Shakes are very handy, but they are neither the only nor the best solution. Knowing we have a wide window, we can choose real food that provides us with everything we need for the three R's plus fiber, vitamins and, above all, the feeling of actually eating food and not just swallowing a shake.

Food works just as well as shakes. In this study muscle glycogen recovery was similar with sports products and potato-based products. They went even further in this study and compared fast food with sports supplements. They found no significant differences in either postexercise glycogen recovery or exercise performance.

The bottom line is that if you feel like sharing a pizza with your group of cycling buddies at the end of a long day of cycling, not only will you replenish your glycogen as if you had a recovery shake, but you will also have a good time chatting and exchanging stories, feelings and experiences in good company.

4 Real food examples for workout recovery:

  • Homemade recovery shake

426 calories - 70.19 g carbohydrates, 14.22 g protein, 11.09 g fat

1 Medium-sized banana (18-20 cm)

½ Cup of coffee (120 ml)

1 Tablespoon of honey

1 Teaspoon cinnamon

1 Tablespoon of pure fat-free cocoa powder

1 Cup of whole milk (it can be skimmed if you want less fat, vegetable if you are vegan or yogurt if you want a thicker shake)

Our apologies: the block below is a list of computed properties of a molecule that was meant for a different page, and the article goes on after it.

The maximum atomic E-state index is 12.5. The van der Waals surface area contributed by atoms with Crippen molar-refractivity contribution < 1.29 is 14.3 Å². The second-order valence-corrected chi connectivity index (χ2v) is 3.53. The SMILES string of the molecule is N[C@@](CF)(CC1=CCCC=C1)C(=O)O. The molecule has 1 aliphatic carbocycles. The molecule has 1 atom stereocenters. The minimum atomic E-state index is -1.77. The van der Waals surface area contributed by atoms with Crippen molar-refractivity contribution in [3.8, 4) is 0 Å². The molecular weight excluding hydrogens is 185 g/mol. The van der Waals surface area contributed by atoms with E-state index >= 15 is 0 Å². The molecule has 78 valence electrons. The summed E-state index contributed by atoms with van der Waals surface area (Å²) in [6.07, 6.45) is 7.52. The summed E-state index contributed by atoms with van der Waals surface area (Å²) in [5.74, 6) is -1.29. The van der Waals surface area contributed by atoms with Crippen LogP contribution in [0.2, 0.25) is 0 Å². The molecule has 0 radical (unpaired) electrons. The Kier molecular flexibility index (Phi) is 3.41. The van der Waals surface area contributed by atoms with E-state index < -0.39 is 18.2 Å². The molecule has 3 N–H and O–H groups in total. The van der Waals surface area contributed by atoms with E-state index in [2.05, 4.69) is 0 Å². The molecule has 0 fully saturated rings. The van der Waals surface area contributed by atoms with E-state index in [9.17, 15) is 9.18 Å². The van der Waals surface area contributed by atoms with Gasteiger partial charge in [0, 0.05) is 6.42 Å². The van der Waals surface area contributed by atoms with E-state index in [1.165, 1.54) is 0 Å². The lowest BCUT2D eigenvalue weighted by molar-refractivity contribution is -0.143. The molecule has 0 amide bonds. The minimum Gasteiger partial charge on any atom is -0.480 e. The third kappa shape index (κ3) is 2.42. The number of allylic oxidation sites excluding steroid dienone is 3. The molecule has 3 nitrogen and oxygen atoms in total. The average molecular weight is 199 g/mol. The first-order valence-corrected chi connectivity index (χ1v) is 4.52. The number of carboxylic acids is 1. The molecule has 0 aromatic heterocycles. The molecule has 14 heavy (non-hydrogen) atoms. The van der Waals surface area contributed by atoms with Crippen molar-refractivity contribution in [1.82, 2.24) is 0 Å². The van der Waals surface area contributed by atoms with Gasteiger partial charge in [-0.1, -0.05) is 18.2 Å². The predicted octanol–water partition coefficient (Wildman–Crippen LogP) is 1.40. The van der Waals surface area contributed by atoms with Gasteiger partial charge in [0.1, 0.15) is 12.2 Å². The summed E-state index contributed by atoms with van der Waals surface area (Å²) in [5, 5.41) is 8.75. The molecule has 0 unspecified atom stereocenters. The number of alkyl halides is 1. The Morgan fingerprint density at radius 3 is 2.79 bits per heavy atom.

1 Tablespoon of oat flakes

  • Greek Yogurt with Apple, Walnuts and Oatmeal

438 calories - 38.42 g carbohydrates, 10.99 g protein, 28.17 g fat

1 Plain Greek yogurt - 125 g (can be any other type of yogurt, quark or cottage cheese)

Walnuts - 20 g

Oat flakes - 20 g

1 Medium Granny Smith Apple

  • Tuna and potato salad

479 calories - 86.86 g carbohydrates, 26.53 g protein, 5.10 g fat

1 Large boiled potato (about 250 g)

1 Big carrot (about 80 g)

100 g of canned tuna

10 Black olives

50 g of sweet corn

1 Small onion (about 60 g)

1 Medium tomato

As dressing you can use olive oil, lemon, salt and pepper plus any fresh herbs of your choice. If you want more protein you can add yogurt.

  • Whole wheat pasta with bolognese sauce  

1 Plate (about 2 Cups) - 660 g

607 Calories - 49.7 g carbohydrates, 27 g protein, 32.9 g fat

Recipe for 6 plates:

700 g of ground beef

1 Red onion

2 Zucchini

2 Red peppers

2 Celery sticks

300 g of whole wheat pasta

1 Jar of tomato sauce (450 g)

1 Can of chopped or whole tomatoes